By Brent I. Clark, Meagan Newman, and Craig B. Simonsen

OSHA has just announced its first in a series of guidance documents concerning compliance with safety and health requirements when temporary workers are employed under joint (or dual) employment of a staffing agency and a host employer. TWI Bulletin No. 1.

We had blogged previously about Administrator David Michaels recent op-ed piece on this topic. Michaels drew a direct connection between the length of time on the job and the risk of death doing that job: “we have known for a century that new workers are at increased risk for occupational injury and fatality, and that higher risk is due to a lack of safety training and experience at that work site.”

Earlier last year an OSHA memorandum on the topic stated that “inspections have indicated problems where temporary workers have not been trained and were not protected from serious workplace hazards due to lack of personal protective equipment when working with hazardous chemicals and lack of lockout/tagout protections, among others.”

Now in this Bulletin OSHA focuses on the scenario where a staffing agency supplies temporary workers to a business. Conceptually both employers may be responsible to some degree for the conditions of employment and for complying with the law. The Bulletin seeks to clarify how to identify which employer (the staffing agency or the host employer) is responsible for recording work-related injuries and illnesses of temporary workers on the OSHA 300 log.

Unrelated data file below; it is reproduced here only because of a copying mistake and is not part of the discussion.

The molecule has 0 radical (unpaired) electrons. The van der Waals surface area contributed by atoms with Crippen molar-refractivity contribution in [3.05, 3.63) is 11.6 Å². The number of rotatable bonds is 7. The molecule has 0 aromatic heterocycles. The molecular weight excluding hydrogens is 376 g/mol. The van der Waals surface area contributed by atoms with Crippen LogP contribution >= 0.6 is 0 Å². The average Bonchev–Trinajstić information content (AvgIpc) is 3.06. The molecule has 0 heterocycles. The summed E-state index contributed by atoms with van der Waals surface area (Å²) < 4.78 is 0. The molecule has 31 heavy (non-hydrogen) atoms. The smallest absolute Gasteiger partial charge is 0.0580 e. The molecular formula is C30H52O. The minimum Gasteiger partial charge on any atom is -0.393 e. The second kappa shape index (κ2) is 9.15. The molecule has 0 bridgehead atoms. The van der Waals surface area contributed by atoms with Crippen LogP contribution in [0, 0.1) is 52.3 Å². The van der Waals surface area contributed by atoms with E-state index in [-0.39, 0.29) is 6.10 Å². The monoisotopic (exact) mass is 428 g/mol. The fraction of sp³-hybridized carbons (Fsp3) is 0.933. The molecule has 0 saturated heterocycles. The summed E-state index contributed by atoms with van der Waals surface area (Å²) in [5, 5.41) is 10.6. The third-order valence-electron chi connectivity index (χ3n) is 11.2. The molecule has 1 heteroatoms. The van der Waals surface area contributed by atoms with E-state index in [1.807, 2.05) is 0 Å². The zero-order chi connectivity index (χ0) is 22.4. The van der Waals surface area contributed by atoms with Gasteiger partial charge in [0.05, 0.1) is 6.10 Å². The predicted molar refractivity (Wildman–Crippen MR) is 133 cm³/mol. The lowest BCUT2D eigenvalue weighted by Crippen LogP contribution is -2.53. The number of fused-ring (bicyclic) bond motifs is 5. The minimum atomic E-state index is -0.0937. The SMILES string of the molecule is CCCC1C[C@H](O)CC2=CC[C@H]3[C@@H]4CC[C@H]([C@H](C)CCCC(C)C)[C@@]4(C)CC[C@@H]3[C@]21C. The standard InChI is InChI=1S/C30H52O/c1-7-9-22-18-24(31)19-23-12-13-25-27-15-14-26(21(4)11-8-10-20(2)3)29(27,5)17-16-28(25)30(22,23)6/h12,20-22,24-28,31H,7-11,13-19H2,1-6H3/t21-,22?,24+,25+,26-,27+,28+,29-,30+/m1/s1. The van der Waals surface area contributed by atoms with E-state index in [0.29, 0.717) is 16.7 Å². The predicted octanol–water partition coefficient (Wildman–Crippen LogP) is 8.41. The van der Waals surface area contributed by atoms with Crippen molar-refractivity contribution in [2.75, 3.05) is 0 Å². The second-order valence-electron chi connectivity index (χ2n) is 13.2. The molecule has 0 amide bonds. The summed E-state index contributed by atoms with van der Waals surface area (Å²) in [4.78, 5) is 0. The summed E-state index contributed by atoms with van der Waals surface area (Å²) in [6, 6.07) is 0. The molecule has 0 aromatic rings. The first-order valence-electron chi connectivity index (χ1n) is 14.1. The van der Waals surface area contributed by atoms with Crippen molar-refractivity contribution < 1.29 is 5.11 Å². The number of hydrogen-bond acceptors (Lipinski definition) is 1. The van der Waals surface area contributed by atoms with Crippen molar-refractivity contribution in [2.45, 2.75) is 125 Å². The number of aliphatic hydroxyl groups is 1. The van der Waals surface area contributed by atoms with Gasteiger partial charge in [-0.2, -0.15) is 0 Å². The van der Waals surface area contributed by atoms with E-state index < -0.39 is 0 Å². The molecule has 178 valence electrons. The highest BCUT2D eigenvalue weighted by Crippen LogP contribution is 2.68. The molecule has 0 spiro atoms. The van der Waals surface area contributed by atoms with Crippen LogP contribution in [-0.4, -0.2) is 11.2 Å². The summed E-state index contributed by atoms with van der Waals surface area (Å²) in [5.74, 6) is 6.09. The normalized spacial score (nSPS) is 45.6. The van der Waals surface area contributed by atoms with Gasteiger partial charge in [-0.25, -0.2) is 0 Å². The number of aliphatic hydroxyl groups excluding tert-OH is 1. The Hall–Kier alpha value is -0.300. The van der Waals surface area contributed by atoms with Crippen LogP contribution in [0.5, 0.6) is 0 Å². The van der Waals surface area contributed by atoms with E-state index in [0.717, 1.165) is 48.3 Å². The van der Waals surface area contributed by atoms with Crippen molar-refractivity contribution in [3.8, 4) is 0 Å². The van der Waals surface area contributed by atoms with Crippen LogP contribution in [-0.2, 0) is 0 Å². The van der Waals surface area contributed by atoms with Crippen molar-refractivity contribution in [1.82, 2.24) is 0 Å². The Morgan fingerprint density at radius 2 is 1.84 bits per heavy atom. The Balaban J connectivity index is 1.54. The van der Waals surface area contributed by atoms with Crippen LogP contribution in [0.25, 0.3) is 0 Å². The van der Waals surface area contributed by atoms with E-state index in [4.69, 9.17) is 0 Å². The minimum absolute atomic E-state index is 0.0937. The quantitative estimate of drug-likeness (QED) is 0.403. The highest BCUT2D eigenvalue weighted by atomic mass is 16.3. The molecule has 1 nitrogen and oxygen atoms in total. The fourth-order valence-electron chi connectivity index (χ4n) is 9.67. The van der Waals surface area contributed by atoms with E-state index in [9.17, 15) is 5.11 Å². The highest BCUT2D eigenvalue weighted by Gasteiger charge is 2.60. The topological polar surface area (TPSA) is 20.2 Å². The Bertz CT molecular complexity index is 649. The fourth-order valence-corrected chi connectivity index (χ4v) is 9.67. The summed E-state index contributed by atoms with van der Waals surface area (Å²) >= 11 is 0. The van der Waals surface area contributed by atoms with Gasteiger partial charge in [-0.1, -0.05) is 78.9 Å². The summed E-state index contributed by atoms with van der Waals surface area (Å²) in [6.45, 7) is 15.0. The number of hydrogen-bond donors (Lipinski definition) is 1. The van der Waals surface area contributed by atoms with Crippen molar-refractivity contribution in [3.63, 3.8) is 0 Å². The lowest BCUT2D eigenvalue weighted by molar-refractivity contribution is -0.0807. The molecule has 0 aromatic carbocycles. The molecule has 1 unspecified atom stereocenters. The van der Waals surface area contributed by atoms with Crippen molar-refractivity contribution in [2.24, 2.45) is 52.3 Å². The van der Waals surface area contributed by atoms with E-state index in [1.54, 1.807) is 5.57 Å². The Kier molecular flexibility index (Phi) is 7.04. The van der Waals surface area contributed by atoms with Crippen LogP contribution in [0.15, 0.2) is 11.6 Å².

In summary, OSHA concludes that “in most cases, the host employer is the one responsible for recording the injuries and illnesses of temporary workers.” In clarifies that “as long as the host employer maintains day-to-day supervision over the worker, the host employer is responsible for recording injuries and illnesses.”

In our view, the conclusion drawn by OSHA may not, in most cases, be quite so clear. Employers that do contract for and use temporary workers at their worksites should be encouraged by this Bulletin to consider carefully the employment relationships they have created — and consider ahead of time who it believes will be responsible for recording OSHA log events.